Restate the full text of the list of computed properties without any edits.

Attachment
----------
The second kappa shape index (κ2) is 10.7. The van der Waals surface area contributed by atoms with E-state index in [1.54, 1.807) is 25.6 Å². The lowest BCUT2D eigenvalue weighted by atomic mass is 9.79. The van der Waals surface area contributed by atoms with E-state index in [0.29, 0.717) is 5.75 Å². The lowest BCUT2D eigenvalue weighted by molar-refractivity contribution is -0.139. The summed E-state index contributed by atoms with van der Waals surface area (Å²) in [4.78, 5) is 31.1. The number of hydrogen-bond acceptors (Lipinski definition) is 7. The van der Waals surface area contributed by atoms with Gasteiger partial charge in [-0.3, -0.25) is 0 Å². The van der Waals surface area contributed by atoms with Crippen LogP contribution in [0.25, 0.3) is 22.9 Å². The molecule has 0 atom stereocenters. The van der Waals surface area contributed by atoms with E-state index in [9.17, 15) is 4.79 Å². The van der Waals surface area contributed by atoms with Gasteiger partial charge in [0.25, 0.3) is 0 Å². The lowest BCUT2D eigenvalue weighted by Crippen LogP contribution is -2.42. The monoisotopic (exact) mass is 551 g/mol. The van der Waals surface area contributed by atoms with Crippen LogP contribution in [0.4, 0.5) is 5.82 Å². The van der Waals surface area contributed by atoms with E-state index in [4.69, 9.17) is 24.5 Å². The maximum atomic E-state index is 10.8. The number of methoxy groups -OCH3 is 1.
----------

The second kappa shape index (κ2) is 10.7. The van der Waals surface area contributed by atoms with E-state index in [1.54, 1.807) is 25.6 Å². The lowest BCUT2D eigenvalue weighted by atomic mass is 9.79. The van der Waals surface area contributed by atoms with E-state index in [0.29, 0.717) is 5.75 Å². The lowest BCUT2D eigenvalue weighted by molar-refractivity contribution is -0.139. The summed E-state index contributed by atoms with van der Waals surface area (Å²) in [4.78, 5) is 31.1. The number of hydrogen-bond acceptors (Lipinski definition) is 7. The van der Waals surface area contributed by atoms with Gasteiger partial charge in [-0.3, -0.25) is 0 Å². The van der Waals surface area contributed by atoms with Crippen LogP contribution in [0.25, 0.3) is 22.9 Å². The molecule has 0 atom stereocenters. The van der Waals surface area contributed by atoms with E-state index in [9.17, 15) is 4.79 Å². The van der Waals surface area contributed by atoms with Gasteiger partial charge in [0.25, 0.3) is 0 Å². The lowest BCUT2D eigenvalue weighted by Crippen LogP contribution is -2.42. The monoisotopic (exact) mass is 551 g/mol. The van der Waals surface area contributed by atoms with Crippen LogP contribution in [0.4, 0.5) is 5.82 Å². The van der Waals surface area contributed by atoms with E-state index in [4.69, 9.17) is 24.5 Å². The maximum atomic E-state index is 10.8. The number of methoxy groups -OCH3 is 1.